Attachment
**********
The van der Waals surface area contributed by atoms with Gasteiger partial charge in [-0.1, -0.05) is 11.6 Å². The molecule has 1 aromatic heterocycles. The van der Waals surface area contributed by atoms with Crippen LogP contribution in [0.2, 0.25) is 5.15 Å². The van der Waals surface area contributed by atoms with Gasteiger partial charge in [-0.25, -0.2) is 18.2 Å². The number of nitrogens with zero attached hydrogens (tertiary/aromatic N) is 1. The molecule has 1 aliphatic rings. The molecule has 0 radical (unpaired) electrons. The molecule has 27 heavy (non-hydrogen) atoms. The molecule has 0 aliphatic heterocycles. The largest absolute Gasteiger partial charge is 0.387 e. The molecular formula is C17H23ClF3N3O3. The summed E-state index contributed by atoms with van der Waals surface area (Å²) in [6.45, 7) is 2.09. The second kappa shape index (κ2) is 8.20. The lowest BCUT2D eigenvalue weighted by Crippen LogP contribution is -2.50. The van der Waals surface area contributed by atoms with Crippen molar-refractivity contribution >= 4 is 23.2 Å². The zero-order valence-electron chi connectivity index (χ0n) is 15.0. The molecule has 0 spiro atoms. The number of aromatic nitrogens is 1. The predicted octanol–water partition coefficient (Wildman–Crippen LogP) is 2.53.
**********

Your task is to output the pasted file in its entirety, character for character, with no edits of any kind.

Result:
The van der Waals surface area contributed by atoms with Gasteiger partial charge in [-0.1, -0.05) is 11.6 Å². The molecule has 1 aromatic heterocycles. The van der Waals surface area contributed by atoms with Crippen LogP contribution in [0.2, 0.25) is 5.15 Å². The van der Waals surface area contributed by atoms with Gasteiger partial charge in [-0.25, -0.2) is 18.2 Å². The number of nitrogens with zero attached hydrogens (tertiary/aromatic N) is 1. The molecule has 1 aliphatic rings. The molecule has 0 radical (unpaired) electrons. The molecule has 27 heavy (non-hydrogen) atoms. The molecule has 0 aliphatic heterocycles. The largest absolute Gasteiger partial charge is 0.387 e. The molecular formula is C17H23ClF3N3O3. The summed E-state index contributed by atoms with van der Waals surface area (Å²) in [6.45, 7) is 2.09. The second kappa shape index (κ2) is 8.20. The lowest BCUT2D eigenvalue weighted by Crippen LogP contribution is -2.50. The van der Waals surface area contributed by atoms with Crippen molar-refractivity contribution >= 4 is 23.2 Å². The zero-order valence-electron chi connectivity index (χ0n) is 15.0. The molecule has 0 spiro atoms. The number of aromatic nitrogens is 1. The predicted octanol–water partition coefficient (Wildman–Crippen LogP) is 2.53.